For the brilliant philosophical anthropologist Ernst Cassirer (1874 –1945), the layers of abstraction and invention present in human life—language, religion, and so on— together provide us with an essence: we are, he says, the animal symbolicum, or symbolic animal—the animal that is defined by living in a world of symbols as much as a world of objects. Technology is, in part, one dimension of our defining capacity for abstraction: it’s the reuse of raw stuff to invented ends.
More than this, though, technology cuts across and enhances other dimensions of our symbolic existence: allowing us to transform language into writing, our dreams into art, and mere shelters into temples and shrines to the beyond.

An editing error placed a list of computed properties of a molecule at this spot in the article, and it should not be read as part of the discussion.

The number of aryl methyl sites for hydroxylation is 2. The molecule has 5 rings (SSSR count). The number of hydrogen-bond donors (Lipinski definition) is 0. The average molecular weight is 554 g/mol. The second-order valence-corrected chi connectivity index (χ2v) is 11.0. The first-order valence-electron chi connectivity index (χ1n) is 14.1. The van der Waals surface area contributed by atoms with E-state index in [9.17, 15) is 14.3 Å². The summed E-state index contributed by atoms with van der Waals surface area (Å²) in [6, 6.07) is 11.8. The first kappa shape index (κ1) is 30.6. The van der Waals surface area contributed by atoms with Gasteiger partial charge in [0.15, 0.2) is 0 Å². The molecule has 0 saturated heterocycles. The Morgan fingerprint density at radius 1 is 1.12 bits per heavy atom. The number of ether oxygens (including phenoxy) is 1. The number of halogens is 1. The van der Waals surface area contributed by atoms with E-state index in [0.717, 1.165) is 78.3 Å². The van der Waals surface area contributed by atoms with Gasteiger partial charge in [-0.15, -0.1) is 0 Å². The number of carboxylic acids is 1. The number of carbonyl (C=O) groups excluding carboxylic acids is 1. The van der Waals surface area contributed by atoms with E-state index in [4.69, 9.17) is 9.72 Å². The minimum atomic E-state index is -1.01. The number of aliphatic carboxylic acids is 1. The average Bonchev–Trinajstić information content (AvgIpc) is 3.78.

Promise and peril
To this extent, then, the techno-optimist is correct: without technology, we would not, in fact, be human.
Does this mean that any and all innovations are desirable, however? Clearly not: and it’s for this reason that there’s a deep wisdom in the techno-skeptic position.
On one level this is an easy argument to make: presumably not even the wildest techno-optimist would argue that lab-developed superviruses, or microplastics that will be used once and then swirl around the oceans for a thousand years, are positive innovations. Techno-skeptics might go further than this, though, and argue that what really matters in life—the good, the true, the beautiful—‚can be subtly corrupted and diminished by technology just as easily as they can be realised.